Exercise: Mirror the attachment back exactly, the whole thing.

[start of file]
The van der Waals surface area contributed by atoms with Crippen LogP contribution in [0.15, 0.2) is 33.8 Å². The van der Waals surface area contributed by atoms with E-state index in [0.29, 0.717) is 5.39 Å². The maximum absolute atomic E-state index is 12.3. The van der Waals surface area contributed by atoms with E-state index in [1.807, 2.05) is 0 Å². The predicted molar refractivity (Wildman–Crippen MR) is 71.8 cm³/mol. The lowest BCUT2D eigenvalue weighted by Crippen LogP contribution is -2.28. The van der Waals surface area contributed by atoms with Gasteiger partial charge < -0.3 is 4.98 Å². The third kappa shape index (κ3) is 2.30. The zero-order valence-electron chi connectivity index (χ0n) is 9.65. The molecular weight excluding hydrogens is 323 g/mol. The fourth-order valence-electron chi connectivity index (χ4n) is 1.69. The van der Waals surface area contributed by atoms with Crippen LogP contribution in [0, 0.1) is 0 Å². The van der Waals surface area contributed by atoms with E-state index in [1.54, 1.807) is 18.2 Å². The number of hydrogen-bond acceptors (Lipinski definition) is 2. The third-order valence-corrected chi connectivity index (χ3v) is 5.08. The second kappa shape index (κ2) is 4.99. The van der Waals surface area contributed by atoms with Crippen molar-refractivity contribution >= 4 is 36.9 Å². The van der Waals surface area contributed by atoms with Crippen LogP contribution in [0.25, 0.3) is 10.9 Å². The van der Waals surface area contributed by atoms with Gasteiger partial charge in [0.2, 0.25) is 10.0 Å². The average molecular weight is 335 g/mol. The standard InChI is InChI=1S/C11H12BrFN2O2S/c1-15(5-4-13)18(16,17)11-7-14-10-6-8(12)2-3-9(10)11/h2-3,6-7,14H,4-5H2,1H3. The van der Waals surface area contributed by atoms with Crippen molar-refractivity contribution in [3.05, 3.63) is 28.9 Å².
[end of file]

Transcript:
The van der Waals surface area contributed by atoms with Crippen LogP contribution in [0.15, 0.2) is 33.8 Å². The van der Waals surface area contributed by atoms with E-state index in [0.29, 0.717) is 5.39 Å². The maximum absolute atomic E-state index is 12.3. The van der Waals surface area contributed by atoms with E-state index in [1.807, 2.05) is 0 Å². The predicted molar refractivity (Wildman–Crippen MR) is 71.8 cm³/mol. The lowest BCUT2D eigenvalue weighted by Crippen LogP contribution is -2.28. The van der Waals surface area contributed by atoms with Gasteiger partial charge < -0.3 is 4.98 Å². The third kappa shape index (κ3) is 2.30. The zero-order valence-electron chi connectivity index (χ0n) is 9.65. The molecular weight excluding hydrogens is 323 g/mol. The fourth-order valence-electron chi connectivity index (χ4n) is 1.69. The van der Waals surface area contributed by atoms with Crippen LogP contribution in [0, 0.1) is 0 Å². The van der Waals surface area contributed by atoms with E-state index in [1.54, 1.807) is 18.2 Å². The number of hydrogen-bond acceptors (Lipinski definition) is 2. The third-order valence-corrected chi connectivity index (χ3v) is 5.08. The second kappa shape index (κ2) is 4.99. The van der Waals surface area contributed by atoms with Crippen molar-refractivity contribution >= 4 is 36.9 Å². The van der Waals surface area contributed by atoms with Crippen LogP contribution in [0.25, 0.3) is 10.9 Å². The van der Waals surface area contributed by atoms with Gasteiger partial charge in [0.2, 0.25) is 10.0 Å². The average molecular weight is 335 g/mol. The standard InChI is InChI=1S/C11H12BrFN2O2S/c1-15(5-4-13)18(16,17)11-7-14-10-6-8(12)2-3-9(10)11/h2-3,6-7,14H,4-5H2,1H3. The van der Waals surface area contributed by atoms with Crippen molar-refractivity contribution in [3.05, 3.63) is 28.9 Å².